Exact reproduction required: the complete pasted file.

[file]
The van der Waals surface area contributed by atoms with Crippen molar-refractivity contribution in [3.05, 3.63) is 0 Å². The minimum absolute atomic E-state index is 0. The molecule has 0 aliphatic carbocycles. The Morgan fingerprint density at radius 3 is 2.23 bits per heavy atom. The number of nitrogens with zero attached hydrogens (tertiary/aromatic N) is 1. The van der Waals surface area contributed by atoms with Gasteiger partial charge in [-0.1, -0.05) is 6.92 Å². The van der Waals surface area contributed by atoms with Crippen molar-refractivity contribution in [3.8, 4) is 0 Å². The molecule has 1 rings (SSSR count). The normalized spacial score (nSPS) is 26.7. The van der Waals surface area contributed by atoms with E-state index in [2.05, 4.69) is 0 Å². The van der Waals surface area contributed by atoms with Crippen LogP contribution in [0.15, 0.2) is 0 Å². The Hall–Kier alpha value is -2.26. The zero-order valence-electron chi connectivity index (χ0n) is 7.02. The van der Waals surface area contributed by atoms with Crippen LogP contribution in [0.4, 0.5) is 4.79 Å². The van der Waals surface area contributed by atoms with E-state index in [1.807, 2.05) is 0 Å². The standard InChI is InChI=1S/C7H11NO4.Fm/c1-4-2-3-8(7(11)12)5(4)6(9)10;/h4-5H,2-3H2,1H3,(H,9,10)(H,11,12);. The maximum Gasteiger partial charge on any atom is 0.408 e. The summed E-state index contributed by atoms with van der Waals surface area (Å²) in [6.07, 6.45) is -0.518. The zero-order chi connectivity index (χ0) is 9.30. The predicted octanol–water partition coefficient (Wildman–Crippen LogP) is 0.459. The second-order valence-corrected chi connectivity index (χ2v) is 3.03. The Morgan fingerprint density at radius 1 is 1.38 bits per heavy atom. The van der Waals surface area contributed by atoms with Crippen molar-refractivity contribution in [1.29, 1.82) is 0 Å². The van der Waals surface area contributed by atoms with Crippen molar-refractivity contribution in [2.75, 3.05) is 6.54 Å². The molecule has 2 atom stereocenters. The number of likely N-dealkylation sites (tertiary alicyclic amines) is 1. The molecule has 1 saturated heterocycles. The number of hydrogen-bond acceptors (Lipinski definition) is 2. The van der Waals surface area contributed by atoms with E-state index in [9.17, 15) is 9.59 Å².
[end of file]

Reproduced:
The van der Waals surface area contributed by atoms with Crippen molar-refractivity contribution in [3.05, 3.63) is 0 Å². The minimum absolute atomic E-state index is 0. The molecule has 0 aliphatic carbocycles. The Morgan fingerprint density at radius 3 is 2.23 bits per heavy atom. The number of nitrogens with zero attached hydrogens (tertiary/aromatic N) is 1. The van der Waals surface area contributed by atoms with Gasteiger partial charge in [-0.1, -0.05) is 6.92 Å². The van der Waals surface area contributed by atoms with Crippen molar-refractivity contribution in [3.8, 4) is 0 Å². The molecule has 1 rings (SSSR count). The normalized spacial score (nSPS) is 26.7. The van der Waals surface area contributed by atoms with E-state index in [2.05, 4.69) is 0 Å². The van der Waals surface area contributed by atoms with Crippen LogP contribution in [0.15, 0.2) is 0 Å². The Hall–Kier alpha value is -2.26. The zero-order valence-electron chi connectivity index (χ0n) is 7.02. The van der Waals surface area contributed by atoms with Crippen LogP contribution in [0.4, 0.5) is 4.79 Å². The van der Waals surface area contributed by atoms with E-state index in [1.807, 2.05) is 0 Å². The standard InChI is InChI=1S/C7H11NO4.Fm/c1-4-2-3-8(7(11)12)5(4)6(9)10;/h4-5H,2-3H2,1H3,(H,9,10)(H,11,12);. The maximum Gasteiger partial charge on any atom is 0.408 e. The summed E-state index contributed by atoms with van der Waals surface area (Å²) in [6.07, 6.45) is -0.518. The zero-order chi connectivity index (χ0) is 9.30. The predicted octanol–water partition coefficient (Wildman–Crippen LogP) is 0.459. The second-order valence-corrected chi connectivity index (χ2v) is 3.03. The Morgan fingerprint density at radius 1 is 1.38 bits per heavy atom. The van der Waals surface area contributed by atoms with Crippen molar-refractivity contribution in [1.29, 1.82) is 0 Å². The van der Waals surface area contributed by atoms with Crippen molar-refractivity contribution in [2.75, 3.05) is 6.54 Å². The molecule has 2 atom stereocenters. The number of likely N-dealkylation sites (tertiary alicyclic amines) is 1. The molecule has 1 saturated heterocycles. The number of hydrogen-bond acceptors (Lipinski definition) is 2. The van der Waals surface area contributed by atoms with E-state index in [9.17, 15) is 9.59 Å².